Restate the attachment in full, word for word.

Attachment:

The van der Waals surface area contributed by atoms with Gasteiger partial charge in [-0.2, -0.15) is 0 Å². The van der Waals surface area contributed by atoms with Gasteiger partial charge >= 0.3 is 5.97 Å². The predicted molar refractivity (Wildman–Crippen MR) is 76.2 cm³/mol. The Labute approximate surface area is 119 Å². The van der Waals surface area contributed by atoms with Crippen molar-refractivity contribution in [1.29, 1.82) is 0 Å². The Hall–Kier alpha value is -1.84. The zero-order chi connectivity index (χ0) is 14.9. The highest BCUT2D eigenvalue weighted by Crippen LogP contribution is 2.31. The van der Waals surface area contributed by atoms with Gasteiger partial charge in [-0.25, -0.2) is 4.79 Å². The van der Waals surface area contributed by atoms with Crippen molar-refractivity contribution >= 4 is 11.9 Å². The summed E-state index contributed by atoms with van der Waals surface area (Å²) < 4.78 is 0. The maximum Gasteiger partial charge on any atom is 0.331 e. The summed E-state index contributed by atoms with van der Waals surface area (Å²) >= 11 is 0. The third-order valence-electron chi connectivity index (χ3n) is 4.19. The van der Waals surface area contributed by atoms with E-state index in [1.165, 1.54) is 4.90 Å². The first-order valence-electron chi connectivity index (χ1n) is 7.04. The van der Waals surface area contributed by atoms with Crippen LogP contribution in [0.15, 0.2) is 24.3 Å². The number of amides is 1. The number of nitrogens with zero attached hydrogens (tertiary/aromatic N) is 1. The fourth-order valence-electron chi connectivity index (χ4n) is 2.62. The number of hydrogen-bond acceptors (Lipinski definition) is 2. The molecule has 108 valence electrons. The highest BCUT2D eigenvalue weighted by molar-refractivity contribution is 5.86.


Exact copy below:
The van der Waals surface area contributed by atoms with Gasteiger partial charge in [-0.2, -0.15) is 0 Å². The van der Waals surface area contributed by atoms with Gasteiger partial charge >= 0.3 is 5.97 Å². The predicted molar refractivity (Wildman–Crippen MR) is 76.2 cm³/mol. The Labute approximate surface area is 119 Å². The van der Waals surface area contributed by atoms with Crippen molar-refractivity contribution in [1.29, 1.82) is 0 Å². The Hall–Kier alpha value is -1.84. The zero-order chi connectivity index (χ0) is 14.9. The highest BCUT2D eigenvalue weighted by Crippen LogP contribution is 2.31. The van der Waals surface area contributed by atoms with Gasteiger partial charge in [-0.25, -0.2) is 4.79 Å². The van der Waals surface area contributed by atoms with Crippen molar-refractivity contribution >= 4 is 11.9 Å². The summed E-state index contributed by atoms with van der Waals surface area (Å²) < 4.78 is 0. The maximum Gasteiger partial charge on any atom is 0.331 e. The summed E-state index contributed by atoms with van der Waals surface area (Å²) >= 11 is 0. The third-order valence-electron chi connectivity index (χ3n) is 4.19. The van der Waals surface area contributed by atoms with E-state index in [1.165, 1.54) is 4.90 Å². The first-order valence-electron chi connectivity index (χ1n) is 7.04. The van der Waals surface area contributed by atoms with Crippen LogP contribution in [0.15, 0.2) is 24.3 Å². The number of amides is 1. The number of nitrogens with zero attached hydrogens (tertiary/aromatic N) is 1. The fourth-order valence-electron chi connectivity index (χ4n) is 2.62. The number of hydrogen-bond acceptors (Lipinski definition) is 2. The molecule has 108 valence electrons. The highest BCUT2D eigenvalue weighted by molar-refractivity contribution is 5.86.